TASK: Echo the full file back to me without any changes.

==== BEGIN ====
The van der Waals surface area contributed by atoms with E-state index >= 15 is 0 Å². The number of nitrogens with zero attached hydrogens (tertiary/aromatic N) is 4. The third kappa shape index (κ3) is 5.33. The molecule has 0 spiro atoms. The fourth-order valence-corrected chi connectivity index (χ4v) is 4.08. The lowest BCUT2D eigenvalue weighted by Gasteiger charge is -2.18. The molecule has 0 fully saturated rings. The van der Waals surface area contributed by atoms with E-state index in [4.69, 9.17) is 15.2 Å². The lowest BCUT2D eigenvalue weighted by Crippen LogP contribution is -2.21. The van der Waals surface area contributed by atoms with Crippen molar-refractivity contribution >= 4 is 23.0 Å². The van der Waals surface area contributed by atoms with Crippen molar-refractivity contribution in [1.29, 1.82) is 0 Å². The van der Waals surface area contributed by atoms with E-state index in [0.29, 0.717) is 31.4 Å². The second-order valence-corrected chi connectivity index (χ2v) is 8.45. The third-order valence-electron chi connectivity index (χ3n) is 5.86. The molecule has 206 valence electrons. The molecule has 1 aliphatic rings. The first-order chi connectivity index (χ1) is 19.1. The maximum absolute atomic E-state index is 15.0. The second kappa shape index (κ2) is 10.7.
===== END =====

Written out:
The van der Waals surface area contributed by atoms with E-state index >= 15 is 0 Å². The number of nitrogens with zero attached hydrogens (tertiary/aromatic N) is 4. The third kappa shape index (κ3) is 5.33. The molecule has 0 spiro atoms. The fourth-order valence-corrected chi connectivity index (χ4v) is 4.08. The lowest BCUT2D eigenvalue weighted by Gasteiger charge is -2.18. The molecule has 0 fully saturated rings. The van der Waals surface area contributed by atoms with E-state index in [4.69, 9.17) is 15.2 Å². The lowest BCUT2D eigenvalue weighted by Crippen LogP contribution is -2.21. The van der Waals surface area contributed by atoms with Crippen molar-refractivity contribution >= 4 is 23.0 Å². The van der Waals surface area contributed by atoms with Crippen molar-refractivity contribution in [1.29, 1.82) is 0 Å². The van der Waals surface area contributed by atoms with E-state index in [0.29, 0.717) is 31.4 Å². The second-order valence-corrected chi connectivity index (χ2v) is 8.45. The third-order valence-electron chi connectivity index (χ3n) is 5.86. The molecule has 206 valence electrons. The molecule has 1 aliphatic rings. The first-order chi connectivity index (χ1) is 19.1. The maximum absolute atomic E-state index is 15.0. The second kappa shape index (κ2) is 10.7.